Andrew saw Dr. Seidl on August 10, 1992 for a follow-up. He was still having rattling sounds while breathing and difficulty breathing. His temperature was 100.1 degrees Fahrenheit. Med. recs. at 243. On August 17, 1992, he returned to Dr. Seidl. He was hyperactive with a slight rattle from his chest. Mrs. Clements asked about Andrew's having a possible allergy, saying it ran in her family. Andrew was alert without abnormal breath sounds. He had slight hoarseness. His mucous membranes were not swollen or inflamed. His upper respiratory infection was improved and he ate normally. His sleep was getting back to normal. Med. recs. at 244.

On August 31, 1992, Andrew had an EEG, which was normal. Med. recs. at 244. On November 16, 1992, he went to Dr. Seidl for a follow-up after going to the emergency room for a two- to three-minute seizure. During the prior week, he had been exposed to chickenpox. Andrew was alert, smiling, and walking normally. Med. recs. at 246. On December 10, 1992, he had a seizure without apparent fever. He had good head control. Med. recs. at 247.

From January 11 to 13, 1993, Andrew was at Children's Hospital of Wisconsin. He had a seizure with fever. This was his fourth episode of seizure activity since the age of six months. Apparently, the first episode related to his six-month DPT. His last seizure was in December 1992 and was not related to fever. He had cold symptoms for two days and felt warm. Med. recs. at 479. Andrew had an EEG on January 12, 1993 which was normal. Med. recs. at 332.

From January 17 to 21, 1993, he was at the same hospital for an hour-long generalized tonic-clonic seizure. Med. recs. at 483. On Wednesday, March 24, 1993, he went to Children's Hospital Health Systems. He had received MMR on Thursday, March 18th, and had a seizure on Monday, March 22, 1993. Med. recs. at 498.

From May 13 to 14, 1994, Andrew was at Children's Hospital of Wisconsin with a sixty-minute seizure. He was developmentally normal and otherwise healthy. Med. recs. at 524.

From September 8 to December 23, 1995, Andrew was at Children's Hospital of Wisconsin, having suffered severe anoxic encephalopathy secondary to prolonged status epilepticus. He had multiorgan failure with disseminated intravascular coagulation secondary to streptococcus viridans sepsis. He was in a persistent coma with severe spasticity and hypertension. Med. recs. at 1319.99.

He returned to the same hospital from January 26 to February 14, 1996 with peritonitis and a disrupted gastrostomy tube site. He had anoxic encephalopathy with spastic quadriparesis, cortical blindness, and hypercalcemia. Med. recs. at 2911.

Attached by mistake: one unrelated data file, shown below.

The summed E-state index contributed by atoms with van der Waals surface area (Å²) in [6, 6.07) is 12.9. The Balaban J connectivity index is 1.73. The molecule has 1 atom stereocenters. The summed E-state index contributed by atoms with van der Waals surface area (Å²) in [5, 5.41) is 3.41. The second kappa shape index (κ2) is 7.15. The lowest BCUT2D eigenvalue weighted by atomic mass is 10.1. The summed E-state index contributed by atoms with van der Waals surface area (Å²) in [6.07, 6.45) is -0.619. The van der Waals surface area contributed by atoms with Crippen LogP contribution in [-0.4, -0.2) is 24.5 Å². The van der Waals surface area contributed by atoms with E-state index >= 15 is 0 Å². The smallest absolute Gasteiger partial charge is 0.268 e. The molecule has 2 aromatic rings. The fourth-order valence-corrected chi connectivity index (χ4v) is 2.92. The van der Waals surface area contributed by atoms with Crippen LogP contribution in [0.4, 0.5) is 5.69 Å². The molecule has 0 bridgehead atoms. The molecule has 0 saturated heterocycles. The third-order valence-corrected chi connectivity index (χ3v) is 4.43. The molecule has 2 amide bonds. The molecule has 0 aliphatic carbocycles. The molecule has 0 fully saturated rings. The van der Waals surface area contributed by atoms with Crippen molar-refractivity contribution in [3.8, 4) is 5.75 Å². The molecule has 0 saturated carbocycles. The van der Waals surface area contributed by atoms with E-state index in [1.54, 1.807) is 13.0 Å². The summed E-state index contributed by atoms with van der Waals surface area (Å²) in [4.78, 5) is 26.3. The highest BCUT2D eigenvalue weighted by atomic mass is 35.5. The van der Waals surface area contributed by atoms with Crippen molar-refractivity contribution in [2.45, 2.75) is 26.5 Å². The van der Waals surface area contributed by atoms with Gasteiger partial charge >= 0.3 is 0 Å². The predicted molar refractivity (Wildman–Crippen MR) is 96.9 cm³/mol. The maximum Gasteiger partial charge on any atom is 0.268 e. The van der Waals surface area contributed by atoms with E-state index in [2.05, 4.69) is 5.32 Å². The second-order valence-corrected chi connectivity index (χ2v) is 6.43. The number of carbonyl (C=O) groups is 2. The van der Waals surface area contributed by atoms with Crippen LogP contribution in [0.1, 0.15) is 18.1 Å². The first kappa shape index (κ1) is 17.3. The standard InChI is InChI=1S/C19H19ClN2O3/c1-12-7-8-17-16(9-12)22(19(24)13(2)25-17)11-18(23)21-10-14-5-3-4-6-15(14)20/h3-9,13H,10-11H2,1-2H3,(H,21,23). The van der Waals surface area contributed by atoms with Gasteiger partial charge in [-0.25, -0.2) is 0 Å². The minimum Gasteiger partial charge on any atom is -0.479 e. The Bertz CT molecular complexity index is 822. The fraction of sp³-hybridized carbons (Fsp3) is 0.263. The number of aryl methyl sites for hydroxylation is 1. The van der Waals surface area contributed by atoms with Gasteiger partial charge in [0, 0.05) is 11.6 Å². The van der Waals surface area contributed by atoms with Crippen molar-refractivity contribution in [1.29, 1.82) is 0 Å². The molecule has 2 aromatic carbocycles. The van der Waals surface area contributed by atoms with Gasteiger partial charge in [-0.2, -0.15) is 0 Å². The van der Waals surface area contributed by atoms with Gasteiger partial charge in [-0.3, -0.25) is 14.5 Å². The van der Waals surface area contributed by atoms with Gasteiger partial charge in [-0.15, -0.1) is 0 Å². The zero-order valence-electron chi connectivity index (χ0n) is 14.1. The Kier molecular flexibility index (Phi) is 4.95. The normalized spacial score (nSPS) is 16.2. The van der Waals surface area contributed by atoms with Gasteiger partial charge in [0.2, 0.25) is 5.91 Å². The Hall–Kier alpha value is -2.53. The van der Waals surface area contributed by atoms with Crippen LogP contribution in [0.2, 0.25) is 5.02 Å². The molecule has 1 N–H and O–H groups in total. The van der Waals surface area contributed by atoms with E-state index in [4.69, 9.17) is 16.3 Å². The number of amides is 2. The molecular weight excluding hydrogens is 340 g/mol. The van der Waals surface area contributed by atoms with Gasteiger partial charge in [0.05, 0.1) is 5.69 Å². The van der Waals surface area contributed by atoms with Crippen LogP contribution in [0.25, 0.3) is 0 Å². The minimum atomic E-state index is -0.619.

A Milwaukee Public Schools Multidisciplinary Team Report, dated February 9, 1996, records a history that Andrew had 75 seizures between the time he was six months old and September 8, 1995. Mrs. Clements described the seizures as grand mal, tonic-clonic, focal, and petit mal/absence. They lasted from less than 30 seconds to 15 minutes each. He had attention deficit hyperactivity disorder. On September 8, 1995, Andrew's temperature was 108 degrees Fahrenheit. He was in shock and had sepsis due to streptococcal viridans bacteria. He had multi- organ failure and hypoxic encephalopathy. He was taken to the hospital because of seizing, intubated, and ventilated. The seizure stopped. He had respiratory distress syndrome. A CT scan showed massive cerebral edema. Andrew was extubated on October 3, 1995 and discharged on December 23, 1995. He was nonverbal and profoundly retarded. He had anoxic encephalopathy secondary to prolonged status epilepticus, and was in a comatose state. The prolonged status epilepticus reduced him to a newborn level of functioning in gross motor skills. Med. recs. at 582-84, 597, 600.


Mrs. Michelle Clements testified first for petitioners. She is thirty years old and has been married for nine years. She has two children: Michael, who is 11 years old, and Andrew, who is 6 years old. Tr. at 11. Michael is normal. He had a slight reaction to his DPT with a sore vaccine site. Tr. at 12. No one in the family has neurological problems besides Andrew. Tr. at 12-13. Andrew was a little irritable after his second DPT and Mrs. Clements gave him Tylenol every four hours as a precaution. Tr. at 14.

On August 6, 1992, Mr. Clements took Andrew in for his third DPT vaccination between 10:00 and 11:00 a.m. Tr. at 15. Andrew always sounded like he had a little rattle, but she would take him into the doctor's office and the doctor would say he was fine. Tr. at 15.

Mrs. Clements is a grocery cashier and Mr. Clements makes pizza. Tr. at 16-17. Mrs. Clements came home from 4:00 to 5:00 p.m. Mr. Clements came home at 11:30 p.m. Tr. at 17-18.